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Alan Simons
Author | Writer | Social Advocate

Max Tibor Eisen. Author, Public Speaker, Holocaust Survivor and Educator.

Obituary

Photo: Yuri Dojc

Max Tibor Eisen (1929 – 2022)

There’s a special art in writing an obituary. I don’t have the recognized skills to perform the task. However, I would like to write a few words about Max Tibor Eisen, author, public speaker, Holocaust survivor and educator. You see, he died this past Thursday, July 7, 2022, in Toronto, Canada.

Born in 1929, Max Tibor Eisen, was the son of the late Zoltan and Ethel Eisen of Moldova, Czechoslovakia, in the Slovakian part, near the Hungarian border.

He had one sister and two brothers.

He once told me that at the insistence of the Nazis and their collaborators, his home address included the concentration death camps of Auschwitz in Poland, and Mauthausen, Melk, and Ebensee in Austria. He also spent time in the Hungarian ghetto of Kassa, (Košice). Both his parents and all his three siblings were murdered during the War. He was the only survivor of his immediate family.

Over coffee, he said his family lived on the outskirts of town, close to the railroad station. His grandfather had a lumberyard and his father had a distillery, where people used to come and drink.

No more than ten per cent of the population of Moldavia were Jewish. His family was orthodox and his mother wore a sheitel.

As a youngster, Max had three dogs, a big German shepherd, named Farkas, the Hungarian name for Wolf, and two fox terriers, their names were Prince and Ally.

Max told me his town, Moldavia, had a beautiful Jewish community. In all, ninety Jewish families were living there. There were two Jewish doctors in town and the fire chief was also a Jew. Many war veterans from the First World War lived in Moldavia. At home, he spoke Hungarian. In addition, he also spoke some Slovak.

At twenty years of age, after suffering through the most extreme horror conditions imaginable, he arrived in Canada in 1949 after spending time at a displaced persons camp in Ebersberg, Germany.

Reflecting on his life as a Holocaust teenager in the concentration camps he said, “Human nature has its dark side; we can never be complacent.” He added, “My story is a clarion call for the youth of today to be vigilant and be each other’s keeper. For freedom cannot be taken for granted. Rights and liberties can quickly vanish in a hateful society.”

Max believed, “human behaviour is such that we can rise to great heights, but also sink to great depths of evil.”

“For me,” he said, “as a ten-year-old Jewish boy living in my native land, and six years later having survived living in the concentration death camps, my life has given me the ability to know all too well how a normal society can be transformed into a culture where mass murder is tolerated.”

Nine years ago, at the age of 83, as a Holocaust survivor, he admitted to me that he was still sensitive to verbal attacks and diatribes. He said, “The lie repeated enough times can de facto become what people perceive as truth. For the events of the Holocaust, of all genocides, are extremely significant in our history and they teach us lessons that must be carried forward to future generations.”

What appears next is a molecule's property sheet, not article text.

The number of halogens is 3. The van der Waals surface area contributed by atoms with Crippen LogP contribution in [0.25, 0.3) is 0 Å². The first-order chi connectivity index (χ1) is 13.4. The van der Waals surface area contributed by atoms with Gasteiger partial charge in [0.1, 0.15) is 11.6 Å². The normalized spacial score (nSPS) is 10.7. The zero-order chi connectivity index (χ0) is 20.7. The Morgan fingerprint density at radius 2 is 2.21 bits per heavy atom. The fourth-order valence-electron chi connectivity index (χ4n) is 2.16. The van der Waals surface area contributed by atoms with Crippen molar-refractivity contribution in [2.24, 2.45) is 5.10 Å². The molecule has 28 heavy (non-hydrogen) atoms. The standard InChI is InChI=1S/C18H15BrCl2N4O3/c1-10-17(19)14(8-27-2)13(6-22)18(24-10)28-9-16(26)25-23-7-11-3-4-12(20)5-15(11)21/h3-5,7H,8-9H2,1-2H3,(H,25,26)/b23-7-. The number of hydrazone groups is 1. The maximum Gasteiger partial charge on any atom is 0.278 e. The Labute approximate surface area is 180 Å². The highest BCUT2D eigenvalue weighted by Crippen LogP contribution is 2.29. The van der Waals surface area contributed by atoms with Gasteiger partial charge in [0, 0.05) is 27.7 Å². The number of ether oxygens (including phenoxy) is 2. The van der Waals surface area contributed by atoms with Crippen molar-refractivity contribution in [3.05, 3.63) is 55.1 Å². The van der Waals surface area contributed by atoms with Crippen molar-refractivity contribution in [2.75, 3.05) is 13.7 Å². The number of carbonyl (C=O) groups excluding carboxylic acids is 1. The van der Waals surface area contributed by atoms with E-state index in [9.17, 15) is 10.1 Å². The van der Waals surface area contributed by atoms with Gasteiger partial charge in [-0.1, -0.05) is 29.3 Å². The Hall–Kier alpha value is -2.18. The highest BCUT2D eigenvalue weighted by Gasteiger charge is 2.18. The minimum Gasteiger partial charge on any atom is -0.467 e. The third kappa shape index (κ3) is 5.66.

For over thirty years, Max carried his message to the youth of today through his speeches at Toronto’s The Neuberger Holocaust Education Centre. He also visited countless schools and universities in North America, applying his skills as a communicator of Holocaust history which he had experienced as a young boy. Many of the students readily identified with him, for at the time they were the same age as Max had been in the concentration camps.

In 2017, HarperCollins published his bookBy Chance Alone: A Remarkable True Story of Courage and Survival at Auschwitz. The book was the winner of CBC Canada Reads and a finalist for the RBC Taylor Prize.

In 2021, Max Tibor Eisen was appointed to the Order of Canada “for his contributions to Holocaust education, and for his promotion of transformational dialogue on human rights, tolerance and respect. The Order of Canada is one of the highest civilian honors.”

To quote Elie Wiesel, “There is divine beauty in learning, just as there is human beauty in tolerance.”

Thank you, Max!

About the Author
Simons is an author, writer and social advocate. He publishes an online international news service, now in its 15th year, dealing with issues relating to intolerance, hate, antisemitism, Islamophobia, conflict, and terrorism, as well as an online community news site. As a diplomat, he served as the Honorary Consul of the Republic of Rwanda to Canada, post-genocide era. He has lectured and designed courses in the areas of therapeutic management, religion in politics, and communications. He recently published his fifth book.
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